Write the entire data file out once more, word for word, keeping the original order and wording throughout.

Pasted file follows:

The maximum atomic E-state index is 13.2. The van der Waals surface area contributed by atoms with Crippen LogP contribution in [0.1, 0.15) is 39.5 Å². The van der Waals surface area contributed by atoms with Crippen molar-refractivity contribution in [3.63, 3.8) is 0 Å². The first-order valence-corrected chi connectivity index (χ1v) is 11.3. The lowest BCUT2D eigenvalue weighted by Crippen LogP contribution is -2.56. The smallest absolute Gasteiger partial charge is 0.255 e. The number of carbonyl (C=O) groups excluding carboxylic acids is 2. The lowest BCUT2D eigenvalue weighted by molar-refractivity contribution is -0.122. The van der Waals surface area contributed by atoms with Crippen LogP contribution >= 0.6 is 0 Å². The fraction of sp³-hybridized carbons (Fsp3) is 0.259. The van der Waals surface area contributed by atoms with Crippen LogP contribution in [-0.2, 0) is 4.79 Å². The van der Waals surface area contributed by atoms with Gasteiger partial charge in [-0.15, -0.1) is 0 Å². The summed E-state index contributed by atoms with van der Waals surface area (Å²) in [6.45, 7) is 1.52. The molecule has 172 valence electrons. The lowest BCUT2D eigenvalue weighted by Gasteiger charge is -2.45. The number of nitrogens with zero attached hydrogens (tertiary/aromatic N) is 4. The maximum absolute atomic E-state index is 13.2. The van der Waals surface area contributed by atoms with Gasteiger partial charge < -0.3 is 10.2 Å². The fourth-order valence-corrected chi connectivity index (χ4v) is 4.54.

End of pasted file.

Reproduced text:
The maximum atomic E-state index is 13.2. The van der Waals surface area contributed by atoms with Crippen LogP contribution in [0.1, 0.15) is 39.5 Å². The van der Waals surface area contributed by atoms with Crippen molar-refractivity contribution in [3.63, 3.8) is 0 Å². The first-order valence-corrected chi connectivity index (χ1v) is 11.3. The lowest BCUT2D eigenvalue weighted by Crippen LogP contribution is -2.56. The smallest absolute Gasteiger partial charge is 0.255 e. The number of carbonyl (C=O) groups excluding carboxylic acids is 2. The lowest BCUT2D eigenvalue weighted by molar-refractivity contribution is -0.122. The van der Waals surface area contributed by atoms with Crippen LogP contribution >= 0.6 is 0 Å². The fraction of sp³-hybridized carbons (Fsp3) is 0.259. The van der Waals surface area contributed by atoms with Crippen LogP contribution in [-0.2, 0) is 4.79 Å². The van der Waals surface area contributed by atoms with Gasteiger partial charge in [-0.15, -0.1) is 0 Å². The summed E-state index contributed by atoms with van der Waals surface area (Å²) in [6.45, 7) is 1.52. The molecule has 172 valence electrons. The lowest BCUT2D eigenvalue weighted by Gasteiger charge is -2.45. The number of nitrogens with zero attached hydrogens (tertiary/aromatic N) is 4. The maximum absolute atomic E-state index is 13.2. The van der Waals surface area contributed by atoms with Gasteiger partial charge < -0.3 is 10.2 Å². The fourth-order valence-corrected chi connectivity index (χ4v) is 4.54.